An article was recently published by one of the leading Swiss daily newspapers, namely the Zurich-based Tages Anzeiger, titled “Milan would be the best capital”.
This article is a true labour of love for Milan, as it recognized the greatness of the city, itself counterposed to the dramatic decline the rest of the country is currently experiencing.
We deemed it good to provide some excerpts of this article above:
“Milan would be the BEST CAPITAL CITY for Italy”
“Milan is completely alone, up there in Northern Italy”
“Some Italians believe Milan not to be a part of Italy. Italy, with its love for baroque and ludicrous forms of chaos, is believed to begin only south of the Po river. Others say Milan to be a mix of Northern and Southern Italy, a city showing Italians what could be possible if only they wanted it”
“Milan is always a step ahead, in everything. Milan is the ‘locomotive’ of Italy: its citizens are rigorous and unbending with themselves, almost as if they were Protestant, their “heresy” for the Madonnina notwithstanding. Only Milan is able to fully use the amazing creative potential available in Italy”
“Milan reinvented itself during the recent decades, and such an evolution may very well be seen from afar. The city has a new skyline, both tall and massive, very un-Italian in nature, as if it were a new face of the city. The steel and glass towers in the districts called City Life and Porta Nuova are a cry for modernity, and they are only the beginning. Archistars and investors from the East are attracted by the city, also because the long recent economic crisis drained the Italian capital available for great public works. The Bosco Verticale (Vertical Forest), the totally-ecological skyscraper Mr. Stefano Boeri, the famous Italian architect, built near the Porta Garibaldi train station, has become a symbol for the relaunch of the city”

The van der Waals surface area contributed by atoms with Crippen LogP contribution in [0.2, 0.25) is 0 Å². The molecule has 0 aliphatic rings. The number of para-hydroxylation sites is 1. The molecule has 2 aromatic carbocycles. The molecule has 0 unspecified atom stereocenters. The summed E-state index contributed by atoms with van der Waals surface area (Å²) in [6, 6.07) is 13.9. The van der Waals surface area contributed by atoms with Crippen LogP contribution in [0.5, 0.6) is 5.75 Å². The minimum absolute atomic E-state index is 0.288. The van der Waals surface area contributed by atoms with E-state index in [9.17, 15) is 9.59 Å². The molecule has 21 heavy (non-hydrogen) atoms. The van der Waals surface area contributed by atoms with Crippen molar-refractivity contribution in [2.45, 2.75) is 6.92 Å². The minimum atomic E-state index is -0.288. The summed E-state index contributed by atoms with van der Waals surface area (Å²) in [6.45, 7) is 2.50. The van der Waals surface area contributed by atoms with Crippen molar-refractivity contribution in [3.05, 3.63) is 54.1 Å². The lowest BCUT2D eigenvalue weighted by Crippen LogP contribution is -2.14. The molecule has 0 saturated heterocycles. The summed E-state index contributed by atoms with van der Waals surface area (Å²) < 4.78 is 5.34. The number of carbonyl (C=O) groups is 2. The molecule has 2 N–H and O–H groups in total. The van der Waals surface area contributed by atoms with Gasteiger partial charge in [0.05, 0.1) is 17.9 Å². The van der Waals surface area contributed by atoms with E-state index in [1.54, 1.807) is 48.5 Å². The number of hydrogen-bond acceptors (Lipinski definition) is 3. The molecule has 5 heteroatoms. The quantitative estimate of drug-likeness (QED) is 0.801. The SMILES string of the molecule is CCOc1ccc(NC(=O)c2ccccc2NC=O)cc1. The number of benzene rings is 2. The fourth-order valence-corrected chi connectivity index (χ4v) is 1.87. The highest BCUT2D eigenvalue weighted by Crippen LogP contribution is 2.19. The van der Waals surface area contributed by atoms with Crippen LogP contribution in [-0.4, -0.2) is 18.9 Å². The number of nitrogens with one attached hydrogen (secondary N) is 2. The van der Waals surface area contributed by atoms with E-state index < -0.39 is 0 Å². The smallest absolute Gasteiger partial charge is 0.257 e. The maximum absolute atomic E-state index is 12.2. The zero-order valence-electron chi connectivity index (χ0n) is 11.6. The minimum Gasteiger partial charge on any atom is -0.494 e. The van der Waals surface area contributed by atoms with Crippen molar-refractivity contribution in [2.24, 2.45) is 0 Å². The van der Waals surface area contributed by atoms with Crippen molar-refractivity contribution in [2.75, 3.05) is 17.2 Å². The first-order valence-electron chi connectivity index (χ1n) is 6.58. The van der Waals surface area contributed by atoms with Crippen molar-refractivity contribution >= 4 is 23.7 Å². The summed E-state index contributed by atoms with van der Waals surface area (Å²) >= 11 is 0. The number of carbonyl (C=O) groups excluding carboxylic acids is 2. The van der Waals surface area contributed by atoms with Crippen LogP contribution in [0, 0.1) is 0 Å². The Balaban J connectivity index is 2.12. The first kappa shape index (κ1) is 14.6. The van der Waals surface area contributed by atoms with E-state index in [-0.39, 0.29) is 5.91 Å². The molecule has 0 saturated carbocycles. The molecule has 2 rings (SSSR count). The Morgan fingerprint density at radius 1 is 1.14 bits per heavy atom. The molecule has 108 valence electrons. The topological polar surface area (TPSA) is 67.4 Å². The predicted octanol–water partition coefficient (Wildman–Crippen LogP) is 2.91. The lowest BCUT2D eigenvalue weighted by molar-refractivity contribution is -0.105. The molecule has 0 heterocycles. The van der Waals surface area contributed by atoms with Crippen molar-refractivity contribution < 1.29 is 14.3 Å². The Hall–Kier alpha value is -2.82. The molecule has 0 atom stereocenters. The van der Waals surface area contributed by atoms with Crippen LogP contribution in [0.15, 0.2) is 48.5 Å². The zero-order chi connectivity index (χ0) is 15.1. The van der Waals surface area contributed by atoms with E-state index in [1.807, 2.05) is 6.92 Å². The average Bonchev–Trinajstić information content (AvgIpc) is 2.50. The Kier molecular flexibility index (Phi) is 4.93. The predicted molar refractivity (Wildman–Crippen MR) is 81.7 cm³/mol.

“While the beautiful, classical cities of Italy tiredly wallow in their ancient splendour, Milan builds a new district, new subway lines, turns old factories into cultural centres and restaurants, while taking significant steps to renew the old canal system of the Navigli”
“Rome and Milan, the two ‘capital cities’ of Italy, as they are called, since they are the political and economical capital cities of Italy respectively, are getting apart more and more from each other. Everything Rome can do its Northern rival can do better. Except maybe one single thing: the past.
Once, Milan was an industrial city; now, it is the centre of Italian fashion, banks, media, design and start-ups. While the rest of the country is adversely affected by the so-called ‘brain drain’, i.e. the flight of local talent, many youngsters from all over the world come to the Universities based in Milan in order to study together with their Italian colleagues”
“Almost twenty percent, double the national average, of the residents of Milan are foreigners. The city seems to integrate them easily. In no other place in Italy foreigners become able to support themselves and to achieve success. And those who do not, are cared for by tens of thousands of volunteers. After all, this metropolis in Lombardy is not only rich and snob, but also the capital city for volunteers”
“The Rome-based ‘La Repubblica’ newspaper recently wrote that ‘Milan is not a paradise; it finally became part of Italy. If we want to start again, we must start from someplace, and Milan is good for that.
Milan was believed to have only fog. Or was it?”
You can read the original article here: Mailand die bessere Hauptstad (Milan would be the best capital city)
Translated by Antonio Enrico Buonocore